The Juiciest AOL, Google, Amazon, Twitter, Facebook Gossip From Internet Week


What’s good about a week like last week’s New York Internet Week is all the scuttlebutt and gossip you hear from industry insiders at the parties, in the conference halls and out for coffee.

Below, we’ve bullet-pointed some of the most interesting stuff we heard. Keep in mind: absolutely none of this is confirmed and all of its should be considered mere scuttlebutt — interesting gossip you’d have heard if you were having the same conversations we were.

More layoffs are coming to AOL. They have to, said our gossiper. The company still employs 8,000 people — too many for ad network + Gawker Media on steroids that it would seem to be without its access business.

There’s no way Google buys Twitter, said a source familiar with Google execs.

The same source said Google canceled its annual all-employees trip to Disney this year.

Joanna Shields did not expect to leave AOL just a year after it acquired Bebo for $850 milllion. She wouldn’t have moved so much of her Bebo team from the UK to New York if she had.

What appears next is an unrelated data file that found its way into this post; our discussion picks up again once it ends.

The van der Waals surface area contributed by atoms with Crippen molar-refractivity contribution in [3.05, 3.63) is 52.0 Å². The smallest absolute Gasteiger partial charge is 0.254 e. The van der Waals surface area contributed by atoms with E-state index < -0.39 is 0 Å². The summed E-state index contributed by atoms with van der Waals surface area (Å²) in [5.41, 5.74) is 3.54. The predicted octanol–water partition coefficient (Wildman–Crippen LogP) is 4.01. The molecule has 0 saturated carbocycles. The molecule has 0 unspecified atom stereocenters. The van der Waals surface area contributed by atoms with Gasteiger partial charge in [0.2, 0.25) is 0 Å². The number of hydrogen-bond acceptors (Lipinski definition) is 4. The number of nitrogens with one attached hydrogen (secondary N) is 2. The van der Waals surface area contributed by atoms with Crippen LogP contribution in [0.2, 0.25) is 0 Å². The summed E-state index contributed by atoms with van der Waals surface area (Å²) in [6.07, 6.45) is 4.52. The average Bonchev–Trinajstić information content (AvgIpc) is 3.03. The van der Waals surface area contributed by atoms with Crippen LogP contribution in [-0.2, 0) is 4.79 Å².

New AOL CEO Tim Armstrong is going to make a big deal out of AOL Instant Messanger, which still has 20 million or so users. Nobody has any idea how it will help the company make money.

A Wall Street source told us Facebook app-maker Slide will have $100 million in revenues this year. No way, said another source who would know.  No way, says a third source, who is confident in his information, and puts the current annual revenue at less than $10 million.

Yahoo CFO Blake Jorgensen split with CEO Carol Bartz on very good terms. It’s just that he viewed the CFO role as one involved with company strategy. She did not. She helped him find his new gig at Levi’s. Also, he got that nice $1.8 million severance package.

There’s no way Carol can do the Microsoft search deal now that she’s publicly said it will only save the company $500 million, said the same source.

The first Googler Tim Armstrong poached was his chief-of-staff, Maureen Marquess.

Amazon loses money on every Kindle e-book it sells because Amazon pays”list” for each copy, just a small percentage off MSRP.

Viacom tried to buy Gawker quite a while back.

Facebook’s big advertisers are finally beginning to see ROI to justify the social network’s hype.

Apple CEO Steve Jobs has been holding meetings out of his house for a while now.

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